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What Kind Of Shareholders Own Element 25 Limited (ASX:E25)?

A look at the shareholders of Element 25 Limited (ASX:E25) can tell us which group is most powerful. Insiders often own a large chunk of younger, smaller, companies while huge companies tend to have institutions as shareholders. Warren Buffett said that he likes ‘a business with enduring competitive advantages that is run by able and owner-oriented people’. So it’s nice to see some insider ownership, because it may suggest that management is owner-oriented.

Element 25 is not a large company by global standards. It has a market capitalization of AU$17m, which means it wouldn’t have the attention of many institutional investors. Taking a look at the our data on the ownership groups (below), it’s seems that institutional investors have not yet purchased much of the company. Let’s delve deeper into each type of owner, to discover more about E25.

See our latest analysis for Element 25

ASX:E25 Ownership Summary October 24th 18

What Does The Institutional Ownership Tell Us About Element 25?

Institutions typically measure themselves against a benchmark when reporting to their own investors, so they often become more enthusiastic about a stock once it’s included in a major index. We would expect most companies to have some institutions on the register, especially if they are growing.

Institutions own less than 5% of Element 25. That indicates that the company is on the radar of some funds, but it isn’t particularly popular with professional investors at the moment. If the company is growing earnings, that may indicate that it is just beginning to catch the attention of these deep-pocketed investors. It is not uncommon to see a big share price rise if multiple institutional investors are trying to buy into a stock at the same time. So check out the historic earnings trajectory, below, but keep in mind it’s the future that counts most.

ASX:E25 Income Statement Export October 24th 18

Hedge funds don’t have many shares in Element 25. We’re not picking up on any analyst coverage of the stock at the moment, so the company is unlikely to be widely held.

Insider Ownership Of Element 25

While the precise definition of an insider can be subjective, almost everyone considers board members to be insiders. Company management run the business, but the CEO will answer to the board, even if he or she is a member of it.

Most consider insider ownership a positive because it can indicate the board is well aligned with other shareholders. However, on some occasions too much power is concentrated within this group.

Our information suggests that insiders maintain a significant holding in Element 25 Limited. Insiders own AU$4m worth of shares in the AU$17m company. This may suggest that the founders still own a lot of shares. You can click here to see if they have been buying or selling.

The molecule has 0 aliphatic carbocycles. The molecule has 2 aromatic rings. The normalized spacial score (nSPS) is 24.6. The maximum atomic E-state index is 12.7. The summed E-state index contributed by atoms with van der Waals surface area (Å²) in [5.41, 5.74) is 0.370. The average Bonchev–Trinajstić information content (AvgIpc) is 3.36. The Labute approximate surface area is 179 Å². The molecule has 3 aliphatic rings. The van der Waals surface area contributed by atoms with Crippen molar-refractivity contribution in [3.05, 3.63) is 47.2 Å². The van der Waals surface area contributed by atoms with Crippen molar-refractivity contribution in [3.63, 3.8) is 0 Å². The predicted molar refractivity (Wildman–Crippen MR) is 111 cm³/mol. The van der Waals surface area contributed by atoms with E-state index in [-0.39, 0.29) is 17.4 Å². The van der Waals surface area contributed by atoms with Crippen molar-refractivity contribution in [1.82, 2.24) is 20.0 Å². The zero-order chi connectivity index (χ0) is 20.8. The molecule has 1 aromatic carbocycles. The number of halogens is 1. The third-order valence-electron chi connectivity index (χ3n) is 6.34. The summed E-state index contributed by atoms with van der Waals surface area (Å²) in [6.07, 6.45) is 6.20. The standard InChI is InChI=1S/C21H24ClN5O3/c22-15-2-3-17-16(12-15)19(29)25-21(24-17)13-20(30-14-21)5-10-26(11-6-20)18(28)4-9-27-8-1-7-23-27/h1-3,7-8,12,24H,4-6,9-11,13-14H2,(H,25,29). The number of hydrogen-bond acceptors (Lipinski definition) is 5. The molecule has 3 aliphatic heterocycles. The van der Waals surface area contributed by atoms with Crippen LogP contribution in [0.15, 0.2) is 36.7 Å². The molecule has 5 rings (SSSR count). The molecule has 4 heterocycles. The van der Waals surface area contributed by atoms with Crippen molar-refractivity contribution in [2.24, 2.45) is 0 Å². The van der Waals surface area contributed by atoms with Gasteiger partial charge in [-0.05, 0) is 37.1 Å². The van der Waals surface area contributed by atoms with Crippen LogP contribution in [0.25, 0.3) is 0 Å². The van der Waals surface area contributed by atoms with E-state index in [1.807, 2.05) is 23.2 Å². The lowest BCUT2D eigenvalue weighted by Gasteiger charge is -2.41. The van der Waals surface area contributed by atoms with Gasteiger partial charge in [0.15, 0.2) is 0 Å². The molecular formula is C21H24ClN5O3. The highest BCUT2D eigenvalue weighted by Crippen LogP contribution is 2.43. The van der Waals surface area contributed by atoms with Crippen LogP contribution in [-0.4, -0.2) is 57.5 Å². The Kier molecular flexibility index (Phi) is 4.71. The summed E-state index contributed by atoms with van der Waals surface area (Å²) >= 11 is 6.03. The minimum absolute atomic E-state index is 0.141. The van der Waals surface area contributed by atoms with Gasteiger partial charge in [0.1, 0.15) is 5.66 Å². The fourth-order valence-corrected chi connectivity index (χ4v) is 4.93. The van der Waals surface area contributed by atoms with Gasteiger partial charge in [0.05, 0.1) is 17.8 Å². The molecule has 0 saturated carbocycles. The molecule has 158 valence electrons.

General Public Ownership

The general public holds a 42% stake in E25. While this group can’t necessarily call the shots, it can certainly have a real influence on how the company is run.

Private Company Ownership

Our data indicates that Private Companies hold 27%, of the company’s shares. Private companies may be related parties. Sometimes insiders have an interest in a public company through a holding in a private company, rather than in their own capacity as an individual. While it’s hard to draw any broad stroke conclusions, it is worth noting as an area for further research.

Public Company Ownership

Public companies currently own 6.4% of E25 stock. This may be a strategic interest and the two companies may have related business interests. It could be that they have de-merged. This holding is probably worth investigating further.

Next Steps:

While it is well worth considering the different groups that own a company, there are other factors that are even more important.

Many find it useful to take an in depth look at how a company has performed in the past. You can access this detailed graph of past earnings, revenue and cash flow .

Of course, you might find a fantastic investment by looking elsewhere. So take a peek at this free list of interesting companies.

NB: Figures in this article are calculated using data from the last twelve months, which refer to the 12-month period ending on the last date of the month the financial statement is dated. This may not be consistent with full year annual report figures.

To help readers see past the short term volatility of the financial market, we aim to bring you a long-term focused research analysis purely driven by fundamental data. Note that our analysis does not factor in the latest price-sensitive company announcements.

The author is an independent contributor and at the time of publication had no position in the stocks mentioned. For errors that warrant correction please contact the editor at editorial-team@simplywallst.com.